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Installing a Brake light

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I plan on installing a brake light on both mine and my dad's bike. We think it would make our trail rides safer. I want to do it as cheap as possible though. There are kits, but I think I could rig it up for cheaper. I was thinking a 2-3 LED brake light wired to one or two 9-volt batteries. The only thing I'm not sure about is how to make it come on when the (most likely rear) brake is depressed. How does it work on a dual sport, cruiser, Harley, etc? Thanks and any help is appreciated.

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I used a small weather proof micro switch that I bought from Radio Shack. It was the kind of switch that had about a 15mm long lever with a roller on the end. It already had two very small mounting holes that went through the switch. Just get on Radio Shacks website and search micro switch. I then mounted the switch onto the base end of the brake lever by drilling two very small holes into the lever and bolting the micro switch onto the lever. Keep in mind that the small drill bits will break very easily when going into soft aluminum. I think the drill bit bites too much of the soft metal then snaps. If I had to do it all over again, I would of just bought a used brake lever from ebay with the switch already built in it then wired it up. If you go my route, I suggest taking the lever to a machine shop and let them drill the brake lever. I doubt it would cost much. Good luck.

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You can buy a pressure switch to replace the banjo bolt on either your front or rear brake master cylinder. They are about $20. When you activate the brake, it completes the circuit. See THIS PAGE. The problem with mechanical switches, like the above posts suggests, is that they are more easily damaged and/or get out of adjustment, where the pressure switches don't have that problem. You don't say what bike you have, but if your bike has electrical power, you can skip the battery and run the brake light off of A/C with a 12v bulb (Lights don't care if it is A/C or D/C), . . . or you could use a battery with compatible voltage LED's like you described. GL

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That pressure switch looks like a much more robust design then I had rigged up. Mine never gave me any problems, passed inspection, and worked fine for the year that I had it set up like that, however my set up wouldn't of been able to handle a spill very good. Thumbs up for that pressure switch.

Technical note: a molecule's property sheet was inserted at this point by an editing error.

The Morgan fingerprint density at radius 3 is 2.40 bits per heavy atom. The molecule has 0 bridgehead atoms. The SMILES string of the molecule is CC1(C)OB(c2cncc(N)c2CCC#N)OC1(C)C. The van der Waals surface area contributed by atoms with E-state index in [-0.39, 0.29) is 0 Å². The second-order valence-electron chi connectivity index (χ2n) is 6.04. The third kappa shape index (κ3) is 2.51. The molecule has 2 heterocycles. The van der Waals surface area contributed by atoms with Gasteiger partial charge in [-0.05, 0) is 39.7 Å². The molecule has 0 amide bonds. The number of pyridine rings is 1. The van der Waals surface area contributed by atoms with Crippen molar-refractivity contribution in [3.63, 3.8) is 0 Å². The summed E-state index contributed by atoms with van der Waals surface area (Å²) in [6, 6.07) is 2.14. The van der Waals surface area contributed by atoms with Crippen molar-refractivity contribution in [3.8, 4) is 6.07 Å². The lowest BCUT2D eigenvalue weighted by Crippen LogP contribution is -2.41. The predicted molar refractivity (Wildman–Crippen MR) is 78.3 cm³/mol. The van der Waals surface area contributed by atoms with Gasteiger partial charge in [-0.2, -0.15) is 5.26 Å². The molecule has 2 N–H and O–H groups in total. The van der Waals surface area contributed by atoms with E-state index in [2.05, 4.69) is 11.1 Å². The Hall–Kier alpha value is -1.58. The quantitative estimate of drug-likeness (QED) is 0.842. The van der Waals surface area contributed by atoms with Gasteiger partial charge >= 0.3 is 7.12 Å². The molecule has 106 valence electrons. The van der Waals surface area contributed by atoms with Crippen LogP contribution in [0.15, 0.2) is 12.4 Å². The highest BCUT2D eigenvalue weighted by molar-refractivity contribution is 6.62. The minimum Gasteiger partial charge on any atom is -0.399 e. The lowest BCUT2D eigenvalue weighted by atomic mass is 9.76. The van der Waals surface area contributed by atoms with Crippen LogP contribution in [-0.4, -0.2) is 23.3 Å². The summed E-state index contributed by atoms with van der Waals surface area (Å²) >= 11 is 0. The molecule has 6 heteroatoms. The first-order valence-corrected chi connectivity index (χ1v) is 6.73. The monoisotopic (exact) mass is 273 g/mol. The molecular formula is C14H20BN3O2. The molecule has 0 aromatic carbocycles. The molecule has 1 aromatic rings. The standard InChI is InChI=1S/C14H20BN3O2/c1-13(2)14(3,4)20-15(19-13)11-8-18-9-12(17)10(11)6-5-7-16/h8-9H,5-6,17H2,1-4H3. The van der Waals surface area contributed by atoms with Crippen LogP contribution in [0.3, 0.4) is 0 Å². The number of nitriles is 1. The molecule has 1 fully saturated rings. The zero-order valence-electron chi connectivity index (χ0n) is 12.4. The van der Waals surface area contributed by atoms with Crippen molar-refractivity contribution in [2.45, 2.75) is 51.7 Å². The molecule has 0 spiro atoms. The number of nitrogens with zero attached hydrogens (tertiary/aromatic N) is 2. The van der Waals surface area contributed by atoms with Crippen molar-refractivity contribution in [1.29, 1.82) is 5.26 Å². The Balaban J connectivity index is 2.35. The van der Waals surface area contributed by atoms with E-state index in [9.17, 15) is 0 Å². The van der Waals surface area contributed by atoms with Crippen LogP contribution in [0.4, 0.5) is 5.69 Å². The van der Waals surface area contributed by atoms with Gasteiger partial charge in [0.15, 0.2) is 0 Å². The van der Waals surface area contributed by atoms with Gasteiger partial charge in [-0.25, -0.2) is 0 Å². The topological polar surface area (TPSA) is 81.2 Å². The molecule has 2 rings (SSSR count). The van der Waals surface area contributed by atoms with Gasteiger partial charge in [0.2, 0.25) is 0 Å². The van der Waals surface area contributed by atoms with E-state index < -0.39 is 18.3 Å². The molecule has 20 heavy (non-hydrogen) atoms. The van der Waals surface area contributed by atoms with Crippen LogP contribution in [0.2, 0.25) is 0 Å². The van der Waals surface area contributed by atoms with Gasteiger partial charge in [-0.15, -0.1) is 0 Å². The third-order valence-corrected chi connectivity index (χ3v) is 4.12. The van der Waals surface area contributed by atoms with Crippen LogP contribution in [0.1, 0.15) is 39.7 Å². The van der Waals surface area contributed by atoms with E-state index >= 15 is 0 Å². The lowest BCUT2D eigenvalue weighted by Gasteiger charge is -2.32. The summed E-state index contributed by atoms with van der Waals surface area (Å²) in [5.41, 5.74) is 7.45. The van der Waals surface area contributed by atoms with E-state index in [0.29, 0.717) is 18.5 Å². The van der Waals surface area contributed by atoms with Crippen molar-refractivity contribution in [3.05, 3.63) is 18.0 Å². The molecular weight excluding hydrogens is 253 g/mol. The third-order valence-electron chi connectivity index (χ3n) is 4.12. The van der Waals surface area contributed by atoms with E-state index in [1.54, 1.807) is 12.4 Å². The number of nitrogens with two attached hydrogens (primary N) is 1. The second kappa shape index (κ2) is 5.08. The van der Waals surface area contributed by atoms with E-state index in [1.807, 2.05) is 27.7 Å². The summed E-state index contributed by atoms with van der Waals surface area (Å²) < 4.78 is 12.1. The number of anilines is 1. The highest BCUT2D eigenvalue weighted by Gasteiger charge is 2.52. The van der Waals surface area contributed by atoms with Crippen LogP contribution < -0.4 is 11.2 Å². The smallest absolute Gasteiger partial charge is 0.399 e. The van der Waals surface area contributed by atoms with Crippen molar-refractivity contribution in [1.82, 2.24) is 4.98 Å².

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You can buy a pressure switch to replace the banjo bolt on either your front or rear brake master cylinder. They are about $20. When you activate the brake, it completes the circuit. See THIS PAGE. The problem with mechanical switches, like the above posts suggests, is that they are more easily damaged and/or get out of adjustment, where the pressure switches don't have that problem. You don't say what bike you have, but if your bike has electrical power, you can skip the battery and run the brake light off of A/C with a 12v bulb (Lights don't care if it is A/C or D/C), . . . or you could use a battery with compatible voltage LED's like you described. GL

Just did my xr650r and My Ktm mxc with this type of switch. Very clean way to do it!!!!

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I used K & S pressure switches on my Dual Sported DRZ250 and they work well and are easy to install. They come in 2 sizes: 1.00 threads per mm or 1.25. The 1.00 is the right size for most Japanese bikes.

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You can buy a pressure switch to replace the banjo bolt on either your front or rear brake master cylinder. They are about $20. When you activate the brake, it completes the circuit. See THIS PAGE. The problem with mechanical switches, like the above posts suggests, is that they are more easily damaged and/or get out of adjustment, where the pressure switches don't have that problem. You don't say what bike you have, but if your bike has electrical power, you can skip the battery and run the brake light off of A/C with a 12v bulb (Lights don't care if it is A/C or D/C), . . . or you could use a battery with compatible voltage LED's like you described. GL